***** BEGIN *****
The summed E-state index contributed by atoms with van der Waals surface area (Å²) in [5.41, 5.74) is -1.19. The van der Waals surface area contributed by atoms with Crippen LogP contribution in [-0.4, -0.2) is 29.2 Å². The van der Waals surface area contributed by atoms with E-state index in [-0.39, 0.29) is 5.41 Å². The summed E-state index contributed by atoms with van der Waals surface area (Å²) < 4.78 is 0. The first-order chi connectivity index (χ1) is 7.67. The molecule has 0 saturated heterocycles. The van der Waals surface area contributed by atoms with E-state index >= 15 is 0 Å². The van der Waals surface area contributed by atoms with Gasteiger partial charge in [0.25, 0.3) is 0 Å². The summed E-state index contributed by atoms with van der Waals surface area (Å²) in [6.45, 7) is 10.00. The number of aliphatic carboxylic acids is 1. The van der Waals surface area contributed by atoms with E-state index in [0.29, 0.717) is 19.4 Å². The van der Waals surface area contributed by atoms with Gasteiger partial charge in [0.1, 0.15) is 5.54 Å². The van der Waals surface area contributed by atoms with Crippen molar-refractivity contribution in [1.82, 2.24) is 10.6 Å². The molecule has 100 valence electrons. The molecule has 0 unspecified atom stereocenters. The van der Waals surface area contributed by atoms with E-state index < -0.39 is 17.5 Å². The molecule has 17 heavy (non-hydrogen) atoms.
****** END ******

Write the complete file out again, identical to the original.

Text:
The summed E-state index contributed by atoms with van der Waals surface area (Å²) in [5.41, 5.74) is -1.19. The van der Waals surface area contributed by atoms with Crippen LogP contribution in [-0.4, -0.2) is 29.2 Å². The van der Waals surface area contributed by atoms with E-state index in [-0.39, 0.29) is 5.41 Å². The summed E-state index contributed by atoms with van der Waals surface area (Å²) < 4.78 is 0. The first-order chi connectivity index (χ1) is 7.67. The molecule has 0 saturated heterocycles. The van der Waals surface area contributed by atoms with E-state index >= 15 is 0 Å². The van der Waals surface area contributed by atoms with Gasteiger partial charge in [0.25, 0.3) is 0 Å². The summed E-state index contributed by atoms with van der Waals surface area (Å²) in [6.45, 7) is 10.00. The number of aliphatic carboxylic acids is 1. The van der Waals surface area contributed by atoms with E-state index in [0.29, 0.717) is 19.4 Å². The van der Waals surface area contributed by atoms with Gasteiger partial charge in [0.1, 0.15) is 5.54 Å². The van der Waals surface area contributed by atoms with Crippen molar-refractivity contribution in [1.82, 2.24) is 10.6 Å². The molecule has 100 valence electrons. The molecule has 0 unspecified atom stereocenters. The van der Waals surface area contributed by atoms with E-state index < -0.39 is 17.5 Å². The molecule has 17 heavy (non-hydrogen) atoms.